Sao Paulo’s Israeli Federation is protesting a planned visit on July 29 to Brazil by Iraqi-born Iranian Ayatollah Mohsen Araki, who has referred to Israel as a “cancer” and reportedly keeps close ties to the both the Iranian government and its terror proxy Hezbollah.
Araki is visiting the country to attend a conference organized by the Iranian government for Shiite Muslims in the country and is scheduled to deliver a keynote address at an event titled “Muslims and the Fight Against Radical Terrorism” in Sao Paulo. He has served as Iran’s “Secretary-General of the World Forum for Proximity of Islamic Schools of Thought” and a personal representative of Ayatollah Khamenei, the Supreme Leader of Iran.
The Israeli Federation of Sao Paulo issued a statement on its website condemning Araki’s presence in the country. “With close ties to the Hezbollah group, Mohsen Araki will arrive in the Paulista capital next week and, curiously, will speak on confronting terrorism and radicalism. In a movement where polarizations are taking over society, speeches of hate only serve to ignite worrisome sparks in our country.”
“We cannot allow dangerous manifestations of discrimination, destruction, and rage to be sown in our country, importing here a conflict that we do not want to see in our land,” the statement, signed by organization president Bruno Laskowsky, concludes.
The AMIA bombing was the deadliest terrorist attack in the history of the Western Hemisphere before September 11, 2001, and killed 85 people. While it remains officially an unsolved crime, Argentine prosecutor Alberto Nisman unveiled significant evidence tying the Iranian government to the bombing before being found dead of a gunshot wound to the head in 2015.
International media have found much evidence tying Araki’s to Iranian interests and extremist Islamic thought. The magazine Veja published a story in anticipation of his visit claiming that Araki once called Israel a “cancer that should be extirpated from the Middle East” during a meeting with Hezbollah chief Hassan Nasrallah. The magazine also claims that “on his official Facebook page, the religious leader makes no secret of his ties to Hezbollah and its extremist positions.”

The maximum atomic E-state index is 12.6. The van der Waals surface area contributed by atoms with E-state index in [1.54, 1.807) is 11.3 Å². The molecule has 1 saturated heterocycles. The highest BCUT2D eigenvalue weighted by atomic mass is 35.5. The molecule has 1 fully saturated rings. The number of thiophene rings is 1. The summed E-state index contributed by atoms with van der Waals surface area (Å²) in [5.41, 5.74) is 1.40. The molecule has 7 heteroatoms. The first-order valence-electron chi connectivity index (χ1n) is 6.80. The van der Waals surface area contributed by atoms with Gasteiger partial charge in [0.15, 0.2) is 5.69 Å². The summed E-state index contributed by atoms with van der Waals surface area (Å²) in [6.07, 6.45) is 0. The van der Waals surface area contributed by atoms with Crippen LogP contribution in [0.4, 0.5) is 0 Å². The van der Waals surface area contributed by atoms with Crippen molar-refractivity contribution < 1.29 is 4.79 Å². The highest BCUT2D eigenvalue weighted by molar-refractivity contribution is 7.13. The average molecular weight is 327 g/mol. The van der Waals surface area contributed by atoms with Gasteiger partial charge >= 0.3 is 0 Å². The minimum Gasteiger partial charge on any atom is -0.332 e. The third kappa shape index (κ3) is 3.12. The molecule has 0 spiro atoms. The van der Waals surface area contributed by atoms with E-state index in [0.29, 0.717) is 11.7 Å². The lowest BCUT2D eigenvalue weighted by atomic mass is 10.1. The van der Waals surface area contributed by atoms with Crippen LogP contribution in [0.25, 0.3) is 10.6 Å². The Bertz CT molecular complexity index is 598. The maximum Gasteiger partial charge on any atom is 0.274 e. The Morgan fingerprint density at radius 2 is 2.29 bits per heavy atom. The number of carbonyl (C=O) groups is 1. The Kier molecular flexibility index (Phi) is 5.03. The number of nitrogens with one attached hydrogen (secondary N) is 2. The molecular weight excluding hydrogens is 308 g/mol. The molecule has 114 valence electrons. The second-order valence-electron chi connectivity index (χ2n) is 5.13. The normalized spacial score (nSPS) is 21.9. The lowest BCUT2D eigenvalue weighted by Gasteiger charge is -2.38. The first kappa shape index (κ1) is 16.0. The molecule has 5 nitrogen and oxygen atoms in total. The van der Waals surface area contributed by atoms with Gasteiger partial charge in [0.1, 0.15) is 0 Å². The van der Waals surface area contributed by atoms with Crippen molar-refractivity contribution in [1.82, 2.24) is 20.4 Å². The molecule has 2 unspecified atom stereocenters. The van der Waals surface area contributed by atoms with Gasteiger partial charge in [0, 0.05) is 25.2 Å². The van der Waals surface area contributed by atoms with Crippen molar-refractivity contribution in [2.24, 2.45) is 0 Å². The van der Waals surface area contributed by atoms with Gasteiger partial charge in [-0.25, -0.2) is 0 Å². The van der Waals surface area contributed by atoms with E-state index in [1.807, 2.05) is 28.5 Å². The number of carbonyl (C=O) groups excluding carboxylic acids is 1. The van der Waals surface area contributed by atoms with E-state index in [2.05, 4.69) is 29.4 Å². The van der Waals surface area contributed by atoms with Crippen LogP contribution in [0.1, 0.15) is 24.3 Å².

In Afghanistan, the news site TOLO once reported, citing Iran’s official Mehr news agency, that Araki invited “moderate figures such as Taliban” to an “Islamic Unity Conference” in the Iranian capital, meant to unite Sunni and Shiite “moderates” like the Iranian government and the Taliban. The article quotes Araki as confirming that he invited “some Islamic and political figures in the Taliban movement who believe in the unity of Muslims.”
Iran’s HispanTV, a propaganda project aimed at Latin America, covered a speech Araki delivered in London on Wednesday, reporting that “dozens of young Muslims have received a message of peace and justice from the hands of Ayatollah Araki.” Araki reportedly spoke on “the challenges that face young Muslims in the West.”
Veja reports that Brazilian police will be monitoring the Islamic unity event featuring Araki by order of the Ministry of Justice.
American officials have monitored Iran’s attempts to infiltrate Latin America for years, particularly its growing diplomatic ties with rogue states like Cuba and Venezuela. In 2016, the U.S. State Department cited Hezbollah as a threat to the region “with members, facilitators, and supporters engaging in activity in support of the organization. This included efforts to build Hizballah’s infrastructure in South America and fundraising, both through licit and illicit means.”
A year earlier, a Breitbart News report unveiled that Iran had begun rapidly constructing Shiite “cultural centers” throughout Latin America dedicated to converting Christian Latin Americans and run by both Hezbollah and Tehran’s Revolutionary Guards-Quds Force.” The U.S. government was aware of at least 80 such cultural centers at the time.
As of July 2017, no Latin American country has designated Hezbollah a terrorist organization.